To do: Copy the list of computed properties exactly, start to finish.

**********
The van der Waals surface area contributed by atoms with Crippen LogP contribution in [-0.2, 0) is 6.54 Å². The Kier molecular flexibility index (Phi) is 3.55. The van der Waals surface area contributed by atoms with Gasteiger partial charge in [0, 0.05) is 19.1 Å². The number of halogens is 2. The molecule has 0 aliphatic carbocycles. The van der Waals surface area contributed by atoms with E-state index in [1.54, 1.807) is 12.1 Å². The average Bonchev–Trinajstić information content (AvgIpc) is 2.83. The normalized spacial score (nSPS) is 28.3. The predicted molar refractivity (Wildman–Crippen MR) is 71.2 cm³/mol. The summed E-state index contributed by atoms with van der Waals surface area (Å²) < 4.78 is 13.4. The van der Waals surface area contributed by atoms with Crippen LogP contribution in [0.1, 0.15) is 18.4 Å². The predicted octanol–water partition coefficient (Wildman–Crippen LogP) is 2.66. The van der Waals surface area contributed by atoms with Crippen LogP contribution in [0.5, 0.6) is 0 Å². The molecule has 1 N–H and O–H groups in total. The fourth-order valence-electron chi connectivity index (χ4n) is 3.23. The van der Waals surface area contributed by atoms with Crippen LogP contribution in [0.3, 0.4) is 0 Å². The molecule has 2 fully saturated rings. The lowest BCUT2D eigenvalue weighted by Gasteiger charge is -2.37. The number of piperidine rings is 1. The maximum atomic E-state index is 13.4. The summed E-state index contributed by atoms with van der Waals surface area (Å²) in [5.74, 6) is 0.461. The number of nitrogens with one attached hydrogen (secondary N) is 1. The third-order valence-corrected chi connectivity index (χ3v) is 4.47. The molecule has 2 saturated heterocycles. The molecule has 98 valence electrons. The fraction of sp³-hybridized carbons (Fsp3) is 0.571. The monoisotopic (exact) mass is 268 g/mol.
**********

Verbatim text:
The van der Waals surface area contributed by atoms with Crippen LogP contribution in [-0.2, 0) is 6.54 Å². The Kier molecular flexibility index (Phi) is 3.55. The van der Waals surface area contributed by atoms with Gasteiger partial charge in [0, 0.05) is 19.1 Å². The number of halogens is 2. The molecule has 0 aliphatic carbocycles. The van der Waals surface area contributed by atoms with E-state index in [1.54, 1.807) is 12.1 Å². The average Bonchev–Trinajstić information content (AvgIpc) is 2.83. The normalized spacial score (nSPS) is 28.3. The predicted molar refractivity (Wildman–Crippen MR) is 71.2 cm³/mol. The summed E-state index contributed by atoms with van der Waals surface area (Å²) < 4.78 is 13.4. The van der Waals surface area contributed by atoms with Crippen LogP contribution in [0.1, 0.15) is 18.4 Å². The predicted octanol–water partition coefficient (Wildman–Crippen LogP) is 2.66. The van der Waals surface area contributed by atoms with Crippen LogP contribution in [0.5, 0.6) is 0 Å². The molecule has 1 N–H and O–H groups in total. The fourth-order valence-electron chi connectivity index (χ4n) is 3.23. The van der Waals surface area contributed by atoms with Crippen LogP contribution in [0.3, 0.4) is 0 Å². The molecule has 2 fully saturated rings. The lowest BCUT2D eigenvalue weighted by Gasteiger charge is -2.37. The number of piperidine rings is 1. The maximum atomic E-state index is 13.4. The summed E-state index contributed by atoms with van der Waals surface area (Å²) in [5.74, 6) is 0.461. The number of nitrogens with one attached hydrogen (secondary N) is 1. The third-order valence-corrected chi connectivity index (χ3v) is 4.47. The molecule has 2 saturated heterocycles. The molecule has 98 valence electrons. The fraction of sp³-hybridized carbons (Fsp3) is 0.571. The monoisotopic (exact) mass is 268 g/mol.